The Role of Pulse Oximetry in Resuscitation of Asphyxiated Neonates
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SKIMS Medical College and Hospital Bemina, India
SKIMS Soura Srinagar, Internal Medicine, India
Department of Pediatrics Govt Medical College Srinagar, India
MBBS Govt Medical College Srinagar, India
SKIMS Soura Srinagar, General Surgery,India
Publication date: 2014-04-15
Corresponding author
Hakim Irfan Showkat   

Senior resident, SKIMS Soura Srinagar, India
Eur J Gen Med 2014;11(2):85-89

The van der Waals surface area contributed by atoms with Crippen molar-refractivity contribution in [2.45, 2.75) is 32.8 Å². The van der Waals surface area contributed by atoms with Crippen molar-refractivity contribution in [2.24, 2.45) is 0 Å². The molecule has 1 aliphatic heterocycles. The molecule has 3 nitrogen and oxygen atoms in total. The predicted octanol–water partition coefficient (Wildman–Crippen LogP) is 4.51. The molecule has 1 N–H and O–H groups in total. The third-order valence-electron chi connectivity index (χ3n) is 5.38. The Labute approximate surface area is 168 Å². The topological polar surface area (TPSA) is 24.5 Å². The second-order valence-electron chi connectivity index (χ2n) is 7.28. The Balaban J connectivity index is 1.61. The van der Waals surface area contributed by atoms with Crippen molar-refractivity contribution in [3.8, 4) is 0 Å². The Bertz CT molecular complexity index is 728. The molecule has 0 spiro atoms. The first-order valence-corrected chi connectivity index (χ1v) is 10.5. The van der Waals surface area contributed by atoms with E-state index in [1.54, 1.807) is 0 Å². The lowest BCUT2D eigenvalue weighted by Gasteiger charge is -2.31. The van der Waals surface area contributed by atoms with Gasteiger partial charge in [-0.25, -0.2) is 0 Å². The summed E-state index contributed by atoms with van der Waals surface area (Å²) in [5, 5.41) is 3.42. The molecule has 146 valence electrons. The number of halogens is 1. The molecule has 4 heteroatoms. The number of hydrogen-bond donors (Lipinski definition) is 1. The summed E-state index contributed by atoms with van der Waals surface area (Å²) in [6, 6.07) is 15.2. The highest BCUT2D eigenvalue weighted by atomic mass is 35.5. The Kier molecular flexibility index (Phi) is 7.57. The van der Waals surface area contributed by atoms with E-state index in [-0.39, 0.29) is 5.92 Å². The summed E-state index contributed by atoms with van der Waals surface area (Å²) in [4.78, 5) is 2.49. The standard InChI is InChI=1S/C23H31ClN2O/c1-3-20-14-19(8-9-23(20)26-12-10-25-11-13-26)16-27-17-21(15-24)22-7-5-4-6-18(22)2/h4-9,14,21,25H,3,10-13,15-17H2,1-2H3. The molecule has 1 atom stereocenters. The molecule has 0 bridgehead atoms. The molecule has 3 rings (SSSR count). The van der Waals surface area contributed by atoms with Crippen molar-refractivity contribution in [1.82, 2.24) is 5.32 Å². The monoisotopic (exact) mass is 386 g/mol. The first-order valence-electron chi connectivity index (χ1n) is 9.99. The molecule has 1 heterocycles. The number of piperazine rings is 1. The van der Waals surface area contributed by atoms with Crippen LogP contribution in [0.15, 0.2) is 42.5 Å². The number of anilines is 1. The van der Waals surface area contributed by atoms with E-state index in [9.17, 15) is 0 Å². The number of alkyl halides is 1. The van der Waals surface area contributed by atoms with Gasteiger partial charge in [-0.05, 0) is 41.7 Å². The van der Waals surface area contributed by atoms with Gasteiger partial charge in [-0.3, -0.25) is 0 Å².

Pulse oximetry has emerged as a convenient and readily available tool for monitoring of resuscitation. This study was done to evaluate the ability of the pulse oximetry to record oxygen saturation of asphyxiated neonates as well to note serial changes in oxygen saturation during their resuscitation. The main outcome was time taken to reach 90% saturation as recorded by pulse oximeter. The other variables were the time when first recording could be taken by pulse oximeter and time taken to reach 75% saturation. 100 cases (asphyxiated newborns) and 30 controls (normal newborns) were included in the study. The mean heart rate at one minute of age was significantly lower in the asphyxiated group (91±5.24 per minute) as compared to controls (125.2±4.5 per minute). The mean oxygen saturation at one minute of age was also significantly lower for asphyxiated group (47.5%±1.42) as compared to controls (50.5%±2.08). The median (inter quartile range) time taken in seconds to reach 75% and 90% saturation was 290 (275-295) and 490(480-510) seconds in the asphyxiated group was significantly higher (p<0.05) as compared to controls where it was 205 (190-212) and 375 (357-398). Both Asphyxiated and normal newborns remain relatively desaturated in early minutes of life. Pulse oximetry could detect these significant differences in the oxygen saturation and heart rate during initial periods of resuscitation, but as resuscitation continued these differences became non significant indicating the adequacy of resuscitation in asphyxiated newborn. This can be utilized as a cost effective tool in the neonatal unit in peripheral centers with less facilities in developing countries as ours to check for adequacy of resuscitation and intensive care referrals if needed , particularly for the primary care physicians who need to be well versed about the adequacy of resuscitation.
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